Position 501 in the amino-acid sequence sits in the part of the spike protein that protrudes from the surface of the virus. Specifically, it’s said to lie in the region of the spike protein that latches or ‘binds’ to the mechanism that is the gatekeeper for whether the virus can enter the cell. That gate-keeping mechanism is known as the ‘ACE2 receptor.’
This region of the spike protein – known as the ‘receptor binding domain’ (RBD) — binds to the gate keeping mechanism, the ACE2 receptor. When the RBD and the ACE2 receptor bind, the cell membrane, which is the circular barrier between the area outside the cell and the cell contents, opens up and allows the virus to enter.
N501Y is posited to make the spike protein bind tighter to the ACE2 receptor. Influential theoreticians have performed mathematical modeling based on this hypothesis. This modeling suggests that this tighter binding allows the virus to enter more easily, and that therefore this makes the virus more transmissible.
Yet as far as I’ve been able to find, there is still no concrete, direct proof of this. And note that epidemiological data cannot be used to definitively detect the effect of an amino-acid in a virus. Only experiments involving direct observation of the virus’s interaction with the body can determine that.
The main evidence that the top three theoretical-models cite as proof of stronger bonding between the N501Y form of the novel coronavirus and the RBD is from just three scientific manuscripts, and these describe experiments with the virus in mice or petri dishes, not observation of whether in fact the variants are truly more contagious or more deadly.
Details of the Three Papers That Underpin the Assertion that N501Y Bolsters Contagiousness
The researchers found a large amount of the virus in the mice lungs right from the first round of division. Based on this, they pronounced the virus to have “enhanced infectivity.” However, they didn’t actually test whether the virus is more transmissible/contagious – that is, whether it moves from mouse to mouse more easily.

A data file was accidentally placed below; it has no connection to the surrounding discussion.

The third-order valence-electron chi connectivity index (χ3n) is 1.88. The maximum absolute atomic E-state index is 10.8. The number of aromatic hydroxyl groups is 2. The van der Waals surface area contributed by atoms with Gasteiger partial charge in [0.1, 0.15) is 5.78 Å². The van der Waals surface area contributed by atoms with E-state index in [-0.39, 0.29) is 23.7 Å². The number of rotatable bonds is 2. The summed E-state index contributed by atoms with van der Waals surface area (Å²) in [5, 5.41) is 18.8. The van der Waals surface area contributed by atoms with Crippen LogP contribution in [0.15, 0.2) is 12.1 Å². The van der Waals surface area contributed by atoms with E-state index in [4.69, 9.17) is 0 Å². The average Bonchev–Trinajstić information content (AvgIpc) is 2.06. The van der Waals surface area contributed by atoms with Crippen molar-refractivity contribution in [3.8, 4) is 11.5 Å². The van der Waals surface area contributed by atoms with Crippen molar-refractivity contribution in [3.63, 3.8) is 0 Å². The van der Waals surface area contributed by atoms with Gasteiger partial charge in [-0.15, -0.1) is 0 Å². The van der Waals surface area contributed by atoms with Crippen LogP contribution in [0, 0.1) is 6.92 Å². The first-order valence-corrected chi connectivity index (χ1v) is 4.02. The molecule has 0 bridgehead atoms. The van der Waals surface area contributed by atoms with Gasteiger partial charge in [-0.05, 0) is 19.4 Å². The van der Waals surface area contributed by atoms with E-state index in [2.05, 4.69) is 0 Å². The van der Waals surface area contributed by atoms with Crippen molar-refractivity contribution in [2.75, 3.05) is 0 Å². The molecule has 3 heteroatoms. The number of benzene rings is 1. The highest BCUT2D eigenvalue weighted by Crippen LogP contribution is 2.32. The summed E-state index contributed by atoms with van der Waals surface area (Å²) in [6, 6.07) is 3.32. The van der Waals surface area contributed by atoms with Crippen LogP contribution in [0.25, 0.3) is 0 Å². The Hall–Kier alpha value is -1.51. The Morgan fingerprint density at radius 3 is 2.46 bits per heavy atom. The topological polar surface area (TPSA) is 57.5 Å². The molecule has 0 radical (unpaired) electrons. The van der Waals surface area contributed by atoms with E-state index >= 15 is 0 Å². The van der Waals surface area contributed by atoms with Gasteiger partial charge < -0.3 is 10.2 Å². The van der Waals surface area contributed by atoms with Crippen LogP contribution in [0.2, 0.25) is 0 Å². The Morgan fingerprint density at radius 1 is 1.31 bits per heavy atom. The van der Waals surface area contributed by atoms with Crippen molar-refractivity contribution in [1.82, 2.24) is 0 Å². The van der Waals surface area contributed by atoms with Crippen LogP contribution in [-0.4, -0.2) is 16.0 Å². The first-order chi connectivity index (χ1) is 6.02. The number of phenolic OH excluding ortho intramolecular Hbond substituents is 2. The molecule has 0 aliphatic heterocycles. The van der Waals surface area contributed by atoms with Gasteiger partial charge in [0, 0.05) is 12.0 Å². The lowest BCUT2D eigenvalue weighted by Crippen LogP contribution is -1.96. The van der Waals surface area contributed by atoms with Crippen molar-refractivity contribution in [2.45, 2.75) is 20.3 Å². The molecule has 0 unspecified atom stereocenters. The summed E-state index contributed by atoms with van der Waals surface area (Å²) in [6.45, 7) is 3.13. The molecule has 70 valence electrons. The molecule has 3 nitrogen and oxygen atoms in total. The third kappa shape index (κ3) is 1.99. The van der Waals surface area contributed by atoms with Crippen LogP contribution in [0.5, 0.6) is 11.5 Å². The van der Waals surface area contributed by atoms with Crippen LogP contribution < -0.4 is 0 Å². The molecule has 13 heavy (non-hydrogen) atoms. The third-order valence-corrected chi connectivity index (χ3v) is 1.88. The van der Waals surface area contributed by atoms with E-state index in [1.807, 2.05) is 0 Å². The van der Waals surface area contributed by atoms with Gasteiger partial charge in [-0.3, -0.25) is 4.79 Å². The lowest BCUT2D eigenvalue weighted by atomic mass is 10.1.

They performed ‘deep sequencing’ and reported that they found the N501Y change in the ‘mouse-adapted’ virus. Next they did ‘structural remodeling’ on it and wrote that this analysis “suggested that the N501Y substitution in the RBD of SARS-CoV[-2] S protein increased the binding affinity of the protein to mouse ACE2.” All of this is very different than direct observations of the variant virus’s behaviour in mice or humans.
The second paper was posted on bioRχiv on Dec. 21, 2020. It describes an “engineered decoy receptor for SARS-CoV-2.” The complicated series of molecular-biological manoeuvers in vitro were performed that is hard to follow and understand – there is no ‘Methods’ section laying out the details and sequence what they did; rather, the researchers’ approach to their experiments is scattered across all sections of the paper including in the accompanying Supplementary Material. This is many steps removed from real-life situations. The authors conclude from their manoeuvers that laboratory-mutated novel coronavirus with the N501Y mutation seems to bind more tightly to their ‘engineered decoy’ form of the RBD receptor than the RBD receptor that normally occurs in nature. (The idea, it seems, is that this ‘engineered decoy’ could be injected into people with the goal of getting the new variant to bind to it rather than to cells, thereby stopping it from gaining entry into cells and reproducing.)
bioRχiv is an online-only journal. (It’s pronounced ‘bioarchive’; that’s because the Greek letter χ is pronounced ‘kai.’ I presume the letter χ is used in the journal’s title because the χ2 [‘chi-square’] test is a widely used form of statistical analysis in scientific papers.) The journal has tagline ‘The Preprint Server for Biology.’ ‘Preprint’ means non-peer-reviewed. bioRχiv focuses entirely on Covid-19-papers and is sponsored by the Chan Zuckerberg Initiative. It has a sister publication medRχiv that also focuses on Covid-19,
The Initiative is the creation of Facebook head Mark Zuckerberg and his wife Priscilla Chan. Facebook has been among the very active censors of information including scientific papers that diverge from the official narrative about Covid.